"Call the police, someone's breaking into our house!" - Comment shouted from the fire escape by Dos Blocos resident response to police task force members breaking into his home.
These are some of the reasons why Dos Blocos, and squatters in general, pose such a threat to those who occupy the real decision making positions of society - those who control the land. Squatters subvert that control by making their own decisions, by creating their own lives without permission in exactly those 'spaces' which point out the failures of the entire rationale behind the housing market. Picture the thousands of abandoned and boarded up properties in any city as 'wounds' which this rationale inflicts on our landscape and which are healed by those who refuse to be victimized any longer.
The spectacle of April 27th, the vast array of equipment and police power, the scores of cars towed away to make room for 'command posts', the blocking off of streets to deny citizens a view of what the police were doing, the arrests and harassment of pedestrians walking too close to police activity, the arrests of those who disagrees with the use of power by the state, the charges of 'resisting arrest' and 'obstructing governmental administration' given to those who chose to excersise their first amendment right to free speech and engaged in non-violent civil disobedience; the incredible expenditure of citizens tax money to enforce the will of a single private land 'lord', the battering in of doors, the reckless destruction of building walls, the arrogance of Task Force police converging en masse in front of a neighboring building and battering its door down with a ram and charging to its roof in order that cops could better photograph the faces of Dos Blocos defenders as they stuck their heads out of windows - these photos are t hen kept in police folders of 'agitators', (one man who lived in a tent on the aforementioned roof had a gun put to his head and was informed that his dogs would be shot if he did not leave his own roof!) the 'extraction teams' with white 'sanitary protection' suits (?!), gas masks, helmets, guns and clubs to remove citizens from their homes, all of this is a scenario where a land 'lord' has used the police as a private army to execute and enforce a private: policy decision, i.e. state sponsored armed robbery. And its a win/win situation down the line, they acquire more property to acquire more assignment pay with the added face slap of having it all paid for by the very citizenry they are oppressing, while those who dared to voice their dissent are relegated even further to a marginalized, alienated status by the media which uses certain buzz words and psychological cues which pander to a mainstream fear of whatever the state has deemed to be unamerican, unsafe, unclean, anarchistic, or-simply 'other' than itself. the final result is that the residents of Dos Blocos, Latino, Caucasian, African American, Indian, men, women, children, artists, musicians, writers, activists and self motivated experimenters with life, have all been displaced to create housing for upscale professionals who already benefit from every social advantage that currently exists while contributing nothing whatsoever to any 'community' except others who inhabit the same tax bracket. Where are the private armies angrily kicking in doors to create affordable housing? Where are those willing to spend vast sums of the publics money to give children better school lunches and lead testing and on the job day care for all parents or to provide humane treatment for AIDS patients or universal health care and education? Where are the streets blocked off to cars so neighbors can have spontaneous block parties in the street and allow children to play kickball'. Where are the 'command posts' set up to ensure that African Americans and Latinos are not murdered by racist cops? Next time you look at your rent receipt, look carefully, and you'll see the answer.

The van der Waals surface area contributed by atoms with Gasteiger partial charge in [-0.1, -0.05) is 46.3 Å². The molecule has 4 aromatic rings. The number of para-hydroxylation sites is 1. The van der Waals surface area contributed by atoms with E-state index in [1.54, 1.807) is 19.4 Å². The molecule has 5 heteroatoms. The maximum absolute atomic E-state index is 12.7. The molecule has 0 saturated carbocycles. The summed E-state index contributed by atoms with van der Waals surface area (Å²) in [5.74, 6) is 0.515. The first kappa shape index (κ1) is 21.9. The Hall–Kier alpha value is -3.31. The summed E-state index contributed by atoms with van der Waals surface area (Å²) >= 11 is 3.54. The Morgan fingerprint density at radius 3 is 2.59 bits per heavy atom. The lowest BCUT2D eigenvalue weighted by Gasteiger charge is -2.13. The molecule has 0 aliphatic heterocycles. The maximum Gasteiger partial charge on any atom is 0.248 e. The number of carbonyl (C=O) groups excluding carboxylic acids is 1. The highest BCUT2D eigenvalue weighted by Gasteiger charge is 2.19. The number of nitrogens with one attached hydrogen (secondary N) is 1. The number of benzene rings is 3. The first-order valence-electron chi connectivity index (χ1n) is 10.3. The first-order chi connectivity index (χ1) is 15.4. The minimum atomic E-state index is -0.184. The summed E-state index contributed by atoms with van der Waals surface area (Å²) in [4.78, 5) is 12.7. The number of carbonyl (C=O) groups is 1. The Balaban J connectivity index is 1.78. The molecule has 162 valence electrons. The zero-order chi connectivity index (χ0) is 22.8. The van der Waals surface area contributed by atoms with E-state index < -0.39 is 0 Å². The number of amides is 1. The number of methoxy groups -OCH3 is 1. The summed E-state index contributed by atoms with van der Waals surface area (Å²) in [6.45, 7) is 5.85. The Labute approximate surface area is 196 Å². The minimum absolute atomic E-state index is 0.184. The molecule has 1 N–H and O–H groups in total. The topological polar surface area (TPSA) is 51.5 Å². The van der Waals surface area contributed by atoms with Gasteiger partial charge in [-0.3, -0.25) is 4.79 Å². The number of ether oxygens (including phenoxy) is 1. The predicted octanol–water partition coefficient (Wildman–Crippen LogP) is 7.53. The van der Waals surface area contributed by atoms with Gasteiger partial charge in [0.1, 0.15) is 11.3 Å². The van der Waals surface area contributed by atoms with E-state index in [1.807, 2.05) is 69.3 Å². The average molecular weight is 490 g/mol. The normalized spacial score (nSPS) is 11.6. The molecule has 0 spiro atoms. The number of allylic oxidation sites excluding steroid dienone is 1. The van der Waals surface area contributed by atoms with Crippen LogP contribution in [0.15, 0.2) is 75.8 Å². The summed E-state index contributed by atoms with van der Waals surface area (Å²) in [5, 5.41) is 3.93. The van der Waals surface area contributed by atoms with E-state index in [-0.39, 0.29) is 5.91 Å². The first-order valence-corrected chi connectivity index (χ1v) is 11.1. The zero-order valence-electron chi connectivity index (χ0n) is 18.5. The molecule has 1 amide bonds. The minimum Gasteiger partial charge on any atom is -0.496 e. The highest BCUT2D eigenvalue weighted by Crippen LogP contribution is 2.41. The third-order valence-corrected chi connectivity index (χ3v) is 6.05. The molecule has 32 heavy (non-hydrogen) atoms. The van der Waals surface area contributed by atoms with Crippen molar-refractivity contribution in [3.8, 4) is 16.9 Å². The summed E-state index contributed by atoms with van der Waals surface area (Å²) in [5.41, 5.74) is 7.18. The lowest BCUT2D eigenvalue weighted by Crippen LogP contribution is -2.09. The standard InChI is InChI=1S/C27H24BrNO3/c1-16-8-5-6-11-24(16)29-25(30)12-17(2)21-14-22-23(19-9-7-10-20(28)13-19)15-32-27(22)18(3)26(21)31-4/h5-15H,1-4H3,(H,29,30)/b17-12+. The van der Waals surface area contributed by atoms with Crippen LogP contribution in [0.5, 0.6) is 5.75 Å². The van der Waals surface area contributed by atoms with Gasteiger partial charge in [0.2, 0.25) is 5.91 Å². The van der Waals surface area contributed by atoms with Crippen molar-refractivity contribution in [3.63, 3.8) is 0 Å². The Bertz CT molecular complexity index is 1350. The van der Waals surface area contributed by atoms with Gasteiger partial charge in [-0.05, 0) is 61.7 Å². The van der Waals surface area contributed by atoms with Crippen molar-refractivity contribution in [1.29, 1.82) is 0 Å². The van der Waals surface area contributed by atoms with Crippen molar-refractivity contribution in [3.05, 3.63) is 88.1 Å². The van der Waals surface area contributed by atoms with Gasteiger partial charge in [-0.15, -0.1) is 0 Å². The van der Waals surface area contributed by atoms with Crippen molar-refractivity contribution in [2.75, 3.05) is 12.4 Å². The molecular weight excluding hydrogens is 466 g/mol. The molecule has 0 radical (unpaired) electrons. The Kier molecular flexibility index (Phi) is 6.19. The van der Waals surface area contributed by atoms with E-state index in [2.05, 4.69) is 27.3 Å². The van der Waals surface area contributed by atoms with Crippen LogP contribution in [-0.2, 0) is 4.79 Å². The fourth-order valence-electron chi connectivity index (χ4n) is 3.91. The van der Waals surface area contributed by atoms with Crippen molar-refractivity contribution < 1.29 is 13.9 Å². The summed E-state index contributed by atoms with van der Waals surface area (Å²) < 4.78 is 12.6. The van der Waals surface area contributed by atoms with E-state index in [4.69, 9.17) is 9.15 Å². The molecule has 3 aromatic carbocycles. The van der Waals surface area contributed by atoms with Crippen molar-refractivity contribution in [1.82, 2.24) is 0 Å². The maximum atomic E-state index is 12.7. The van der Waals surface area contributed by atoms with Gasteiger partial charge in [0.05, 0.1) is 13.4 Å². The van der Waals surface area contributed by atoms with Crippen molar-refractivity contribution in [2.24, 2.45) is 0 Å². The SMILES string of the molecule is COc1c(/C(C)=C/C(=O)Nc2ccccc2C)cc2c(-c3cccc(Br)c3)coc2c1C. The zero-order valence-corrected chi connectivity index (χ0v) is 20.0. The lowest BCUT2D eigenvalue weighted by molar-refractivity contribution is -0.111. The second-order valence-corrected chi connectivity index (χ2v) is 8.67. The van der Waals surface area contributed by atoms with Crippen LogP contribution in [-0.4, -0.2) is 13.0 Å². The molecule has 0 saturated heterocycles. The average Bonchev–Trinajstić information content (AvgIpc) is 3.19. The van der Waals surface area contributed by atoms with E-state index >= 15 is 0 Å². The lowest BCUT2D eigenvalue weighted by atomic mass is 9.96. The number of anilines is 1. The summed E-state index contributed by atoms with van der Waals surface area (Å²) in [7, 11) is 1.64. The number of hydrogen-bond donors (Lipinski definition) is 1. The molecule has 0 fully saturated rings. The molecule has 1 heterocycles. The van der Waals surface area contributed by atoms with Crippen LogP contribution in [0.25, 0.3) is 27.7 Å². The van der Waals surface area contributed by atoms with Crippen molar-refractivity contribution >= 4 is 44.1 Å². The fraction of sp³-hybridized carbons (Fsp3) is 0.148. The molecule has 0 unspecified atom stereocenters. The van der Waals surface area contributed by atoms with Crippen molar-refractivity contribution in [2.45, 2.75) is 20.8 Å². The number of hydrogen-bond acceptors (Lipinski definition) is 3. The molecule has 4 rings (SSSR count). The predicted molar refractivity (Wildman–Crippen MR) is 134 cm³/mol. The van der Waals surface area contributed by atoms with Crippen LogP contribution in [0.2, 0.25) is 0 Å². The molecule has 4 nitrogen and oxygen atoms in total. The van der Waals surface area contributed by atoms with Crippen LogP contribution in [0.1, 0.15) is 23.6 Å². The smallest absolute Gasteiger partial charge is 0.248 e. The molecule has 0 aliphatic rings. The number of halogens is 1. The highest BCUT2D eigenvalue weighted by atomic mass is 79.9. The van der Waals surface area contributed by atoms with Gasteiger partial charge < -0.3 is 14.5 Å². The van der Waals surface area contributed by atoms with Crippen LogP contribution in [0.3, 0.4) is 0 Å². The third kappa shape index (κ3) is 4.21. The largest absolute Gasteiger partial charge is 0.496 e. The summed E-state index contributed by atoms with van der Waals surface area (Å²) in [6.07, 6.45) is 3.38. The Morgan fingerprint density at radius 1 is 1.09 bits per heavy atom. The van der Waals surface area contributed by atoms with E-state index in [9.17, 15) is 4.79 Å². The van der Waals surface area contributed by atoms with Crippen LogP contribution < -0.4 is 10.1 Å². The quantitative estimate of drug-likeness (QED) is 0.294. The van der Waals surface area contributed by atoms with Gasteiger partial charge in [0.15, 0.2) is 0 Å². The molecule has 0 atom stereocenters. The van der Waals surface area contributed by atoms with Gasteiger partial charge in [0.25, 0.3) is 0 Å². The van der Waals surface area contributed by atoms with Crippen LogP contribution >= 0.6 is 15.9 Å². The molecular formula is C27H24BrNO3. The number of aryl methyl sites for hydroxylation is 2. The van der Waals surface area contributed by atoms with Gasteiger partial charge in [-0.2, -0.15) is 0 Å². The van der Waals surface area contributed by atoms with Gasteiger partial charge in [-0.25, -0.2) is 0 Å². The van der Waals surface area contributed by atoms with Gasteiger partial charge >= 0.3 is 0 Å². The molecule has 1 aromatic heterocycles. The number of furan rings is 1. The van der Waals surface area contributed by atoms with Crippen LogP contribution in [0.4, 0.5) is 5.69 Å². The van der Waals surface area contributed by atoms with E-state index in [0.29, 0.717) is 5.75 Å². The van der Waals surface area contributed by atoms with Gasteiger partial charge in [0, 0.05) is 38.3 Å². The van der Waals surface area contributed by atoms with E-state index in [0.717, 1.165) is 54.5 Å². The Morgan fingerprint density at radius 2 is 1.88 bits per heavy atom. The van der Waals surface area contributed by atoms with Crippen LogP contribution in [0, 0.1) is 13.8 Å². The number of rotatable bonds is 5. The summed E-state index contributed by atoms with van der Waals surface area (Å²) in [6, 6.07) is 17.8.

The battle for both space and ideas comes down to control of the land, because ideas which need room and time to evolve naturally, such as with self sufficient collective living or gardening or running of an info shop or a micro broadcasting station, need a secure physical setting that can be depended on to exist for a certain length of time. The problem with the survival of such free spaces, is that the notion that anyone could possibly be any 'freer' than they supposedly already are, or that they may have completely different definitions of freedom other than those offered by mainstream society, is an affront, a slap in the face to those who already have everything invested in the current system, they instinctively resent 'free spaces', because they undermine the values of the world of things as they are and posit a world that could be.
All of these kinds of spaces are under siege from the world of things as they are, a world that is threatened by the implications of this world that could be. Those implications represent lost profits, as well as the lost ability to influence the population to keep its eye on the dangled carrot of personal gain and 'safety from the unpredictable forces of those who would subvert that life. It implies that land should be defined by those who use it directly in the shaping of their own lives and for their own direct enrichment, rather than by distant, absent landowners who are not concerned in any way with what is in the interests of the communities in which they own 'pieces' of land but rattier with how they can fill their bank accounts.
Landowners view space as a commodity to be bought & sold on the 'open' market, not as composites of individuals, families or communities. Dos Blocos was an integral strand in the web of 9th street life and the larger culture of resistance. The developers who used cops to forcibly evict these families are not interested in any way with what the neighborhood itself desires for itself or perceives as being in its own self interest. This is also evidenced by the loss of Charas/El Bohio Cultural center on E. 9th st., despite overwhelming neighborhood opposition and several mass demonstrations, the new owner refuses to recognize the wishes of the neighborhood to determine its own affairs, anyone observing the situation would have to conclude that to the new landlord, these dissenting voices, in other words the neighborhood itself, does not exist.